Cultural Safety

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Transcript Cultural Safety

Harmless nursing chat or
alienating attitudes?
Julia Anderson
Professional Nursing Adviser
September 2013
1. Raise awareness of cultural safety and
discrimination in its varying guises
2. Examine and challenge personal feelings
and attitudes
3. Identify new strategies to positively respond
when witnessing discriminatory attitudes
and behaviours.
4. Encourage greater understanding of
professional nursing practice
About the DVD
NZNO receives many reports and hears many
stories from NZNO members
Concerned, Angered, Hopeless
Developed to stimulate reflection of oppressive
behaviours and attitudes and affect change
Linked programme to concepts from nursing
that address discriminatory attitudes –
cultural safety
How it began
Tiriti o Waitangi 1840 – Maori attempts to
maintain rights and recognition
Inequities recognised – lead to
1970/80s – social protest movements –
identity, gender, racism
Challenge of dominant worldview – male
and western
NZ owned and proud
INITIALLY – the power health
professionals had in health outcomes
of patients
1988-early 2000 – Irihapeti Ramsden
- embedded c.s. into nursing education
Ability for a nurse to recognise a ‘trust
moment’ in the nursing relationship and
then be able to build on it.
Nurses have a legal and
duty to ensure that they
for their patients and that the
is given to a certain standard
Glover (1999)
Expectations By Society of Health
Are that healthcare is:
Patient centred
Expectations By society of Nurses
Are that they are:
 Attentive
 Courteous
 Know what they are doing
 Provide them with correct information,
 Be focused on them (the Consumer)
 Aware that they are privileged to be able to
care for them
Make their care your first concern.
Pam Doole Nursing Council 2012
Competencies for ENs, RNs, NPs
All domains direct effective nursing care
Professional responsibility
Management of nursing care
Interpersonal relationships
Interprofessional health care nad quality
All domains inclusive of cultural safety
Underpinning documents
NCNZ (2012) Code of Conduct
NCNZ (2012) Professional Boundaries
NCNZ (2011) Guidelines for cultural
NZNO Code of Ethics (2010)
Cultural Safety
the culture of the person receiving the
the culture of the nurse and
the culture of the setting within which
nursing happens.
Culturally safe care implies a person
feels protected and in control of who
they are in times of illness
Making a world of difference,
Fran Richardson,
Kai Tiaki: Nursing NZ (May 2012)
NCNZ 2011 – Cultural Safety
The effective nursing practice of a person or
family/whanau from another culture, and is
determined by that person or whanau.
Culture includes, but is not restricted to, age or
generation, gender, sexual orientation, occupation
and socio-economic status, ethnic origin or migrant
experience, religious or spiritual belief and disability
“As autonomous practitioners,
are answerable and responsible for
outcomes of their professional
Glover (1999)
By virtue of having sought recognition
as a professional we have
acknowledged our obligations and
have accepted that we will be
held accountable for what we do,
what we don’t,
and for failing to act when it is expected
that we would have the
knowledge and skill
to act.
Peach J, (2000)
Professional Behaviour - the act of
behaving in a manner defined and expected
by the chosen profession
Nurses are expected to
uphold exemplary standards of conduct.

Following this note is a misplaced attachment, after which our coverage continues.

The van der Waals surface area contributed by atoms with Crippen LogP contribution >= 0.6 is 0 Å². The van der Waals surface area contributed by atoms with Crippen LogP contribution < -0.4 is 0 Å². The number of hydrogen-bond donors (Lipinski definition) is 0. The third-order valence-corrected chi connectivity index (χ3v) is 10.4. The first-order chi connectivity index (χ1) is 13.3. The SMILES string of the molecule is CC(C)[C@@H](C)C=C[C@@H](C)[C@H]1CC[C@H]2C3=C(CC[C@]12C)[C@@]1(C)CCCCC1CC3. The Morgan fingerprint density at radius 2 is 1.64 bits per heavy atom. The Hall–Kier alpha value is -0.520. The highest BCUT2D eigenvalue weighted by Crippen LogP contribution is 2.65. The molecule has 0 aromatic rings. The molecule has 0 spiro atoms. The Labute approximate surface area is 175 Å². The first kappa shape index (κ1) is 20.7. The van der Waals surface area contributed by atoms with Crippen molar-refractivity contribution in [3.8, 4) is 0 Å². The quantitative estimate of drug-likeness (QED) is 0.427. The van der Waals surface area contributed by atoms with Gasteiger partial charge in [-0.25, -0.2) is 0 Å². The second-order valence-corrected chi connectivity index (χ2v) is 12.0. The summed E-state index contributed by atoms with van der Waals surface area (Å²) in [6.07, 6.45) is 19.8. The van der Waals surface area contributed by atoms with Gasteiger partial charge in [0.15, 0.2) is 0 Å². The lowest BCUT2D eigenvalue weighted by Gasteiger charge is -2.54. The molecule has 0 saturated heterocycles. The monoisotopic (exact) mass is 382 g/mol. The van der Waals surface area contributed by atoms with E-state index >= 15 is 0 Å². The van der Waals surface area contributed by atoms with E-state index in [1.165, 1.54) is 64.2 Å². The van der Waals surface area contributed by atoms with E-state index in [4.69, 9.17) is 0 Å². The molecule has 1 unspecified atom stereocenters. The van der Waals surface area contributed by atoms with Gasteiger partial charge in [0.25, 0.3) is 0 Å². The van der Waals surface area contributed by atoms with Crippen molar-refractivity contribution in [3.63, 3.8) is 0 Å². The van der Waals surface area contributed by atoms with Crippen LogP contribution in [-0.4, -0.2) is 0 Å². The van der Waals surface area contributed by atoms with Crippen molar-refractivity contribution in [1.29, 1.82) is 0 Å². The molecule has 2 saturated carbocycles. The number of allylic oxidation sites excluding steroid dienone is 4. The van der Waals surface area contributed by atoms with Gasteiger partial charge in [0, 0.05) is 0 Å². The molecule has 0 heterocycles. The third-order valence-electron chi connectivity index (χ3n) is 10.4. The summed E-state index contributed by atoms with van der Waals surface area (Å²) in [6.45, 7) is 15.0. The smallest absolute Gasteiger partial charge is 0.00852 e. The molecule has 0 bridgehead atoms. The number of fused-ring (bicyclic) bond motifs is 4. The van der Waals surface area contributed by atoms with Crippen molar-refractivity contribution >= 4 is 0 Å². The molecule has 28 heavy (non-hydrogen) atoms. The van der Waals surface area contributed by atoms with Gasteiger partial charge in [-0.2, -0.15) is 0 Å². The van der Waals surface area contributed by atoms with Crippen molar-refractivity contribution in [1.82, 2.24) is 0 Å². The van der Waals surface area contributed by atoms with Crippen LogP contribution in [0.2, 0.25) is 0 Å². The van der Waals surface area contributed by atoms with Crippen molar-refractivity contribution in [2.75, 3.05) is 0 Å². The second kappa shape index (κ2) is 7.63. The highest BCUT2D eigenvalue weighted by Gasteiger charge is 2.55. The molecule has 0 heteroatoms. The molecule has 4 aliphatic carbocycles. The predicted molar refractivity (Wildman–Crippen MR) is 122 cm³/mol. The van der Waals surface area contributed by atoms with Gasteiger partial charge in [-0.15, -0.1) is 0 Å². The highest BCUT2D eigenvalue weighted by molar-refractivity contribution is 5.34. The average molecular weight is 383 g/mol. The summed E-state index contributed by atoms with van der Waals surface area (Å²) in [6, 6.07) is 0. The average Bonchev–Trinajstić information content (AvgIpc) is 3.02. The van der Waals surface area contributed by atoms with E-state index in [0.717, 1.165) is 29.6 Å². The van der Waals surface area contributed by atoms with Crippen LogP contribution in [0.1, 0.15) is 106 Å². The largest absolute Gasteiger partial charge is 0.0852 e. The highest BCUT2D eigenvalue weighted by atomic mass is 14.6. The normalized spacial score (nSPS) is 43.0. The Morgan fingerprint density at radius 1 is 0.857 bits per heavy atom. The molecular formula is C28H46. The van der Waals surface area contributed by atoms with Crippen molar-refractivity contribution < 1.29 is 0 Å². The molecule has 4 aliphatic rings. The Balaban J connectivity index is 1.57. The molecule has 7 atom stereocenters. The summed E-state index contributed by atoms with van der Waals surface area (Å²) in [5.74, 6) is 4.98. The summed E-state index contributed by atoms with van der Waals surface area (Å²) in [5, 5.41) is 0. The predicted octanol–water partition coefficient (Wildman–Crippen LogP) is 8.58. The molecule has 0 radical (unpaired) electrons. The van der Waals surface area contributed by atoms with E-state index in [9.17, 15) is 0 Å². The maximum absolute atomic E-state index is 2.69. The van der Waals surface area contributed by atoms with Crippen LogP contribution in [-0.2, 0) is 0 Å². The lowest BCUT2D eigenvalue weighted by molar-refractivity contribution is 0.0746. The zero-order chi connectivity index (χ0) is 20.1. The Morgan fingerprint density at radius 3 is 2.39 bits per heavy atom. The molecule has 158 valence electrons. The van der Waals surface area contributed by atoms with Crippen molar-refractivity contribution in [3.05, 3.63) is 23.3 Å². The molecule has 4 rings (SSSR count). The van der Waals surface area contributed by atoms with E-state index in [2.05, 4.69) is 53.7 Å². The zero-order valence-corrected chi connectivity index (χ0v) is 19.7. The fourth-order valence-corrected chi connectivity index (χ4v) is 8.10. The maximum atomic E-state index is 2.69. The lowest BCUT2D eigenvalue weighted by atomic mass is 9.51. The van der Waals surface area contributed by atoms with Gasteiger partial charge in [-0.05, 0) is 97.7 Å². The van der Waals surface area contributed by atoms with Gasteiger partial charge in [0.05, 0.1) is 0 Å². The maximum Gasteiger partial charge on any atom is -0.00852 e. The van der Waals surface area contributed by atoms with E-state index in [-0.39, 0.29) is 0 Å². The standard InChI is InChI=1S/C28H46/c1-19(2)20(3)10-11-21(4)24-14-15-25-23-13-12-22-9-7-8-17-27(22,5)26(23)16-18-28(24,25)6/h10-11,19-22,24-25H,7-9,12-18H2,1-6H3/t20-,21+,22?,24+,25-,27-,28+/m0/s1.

Nurses have the trust of the
public to undertake their professional role,
they must also have a high
of behaviour in their
personal lives.
NCNZ Code of Conduct (2012)
Professional Behaviour is
Nurses are responsible for articulating
nursing values, maintaining the integrity of
the profession, ensuring culturally safe,
competent practice and shaping public
In pairs
Reflect on the responses made?
Were responses effective in
interrupting and/or challenging the
Identify any contextual issues, barriers
or motivating factors to intervening.
Ground Rules
Respect for each other’s points of view
One person talking at a time
Continuum of responses to
discriminatory attitudes and feelings
Identifying strategies to lesson
discriminatory attitudes and
Is the discrimination being expressed
by an individual, group or
Are there power balances that need to
be considered?
Is it implicit or explicit discrimination?
As a group
How do you respect the rights of all
How do you support a colleague to
take action or make a complaint?
Take affirmative action when you
identify a situation in which
discriminatory and alienating attitudes
are being expressed
Constructive relationships accept
Express yourself while respecting
others – Assertive Communication
Understand power imbalances
Work co-operatively and respect the skill,
expertise and contributions of your
Share your skills and experience so that
others benefit
Treat your colleagues and clients fairly and
without discrimination
KNOWLEDGE: Acquire a knowledge base
of cultures in your service area, especially in
relation to healthcare practices and beliefs.
ATTITUDE: Avoid making stereotypical
assumptions about your patients' culture;
become aware of your own biases and
SKILLS: Learn new communication skills to
simplify language for any patient, regardless
of primary language.
Nursing in Aotearoa New Zealand: A Definition Clendon, J.
(2011). Nursing in Aotearoa New Zealand: a definition.
Background document. Wellington: New Zealand Nurses
Organisation August 2011
Glover D. (1999). Accountability. Nursing Times Clinical
Monographs, 27
Peach. J, (2000) Professional accountability. The Professional
Leader, Vol 4 (2), 18-20.
Nursing Council of NZ – Scope of Practice,
Competencies/Domains of Practice, Code of Conduct, Cultural
Safety Guidelines, Maori Health in Nursing Education and
Practice 2011
NZ Nurses Organisation – Harmless nursing chat or alienating
attitudes, 2012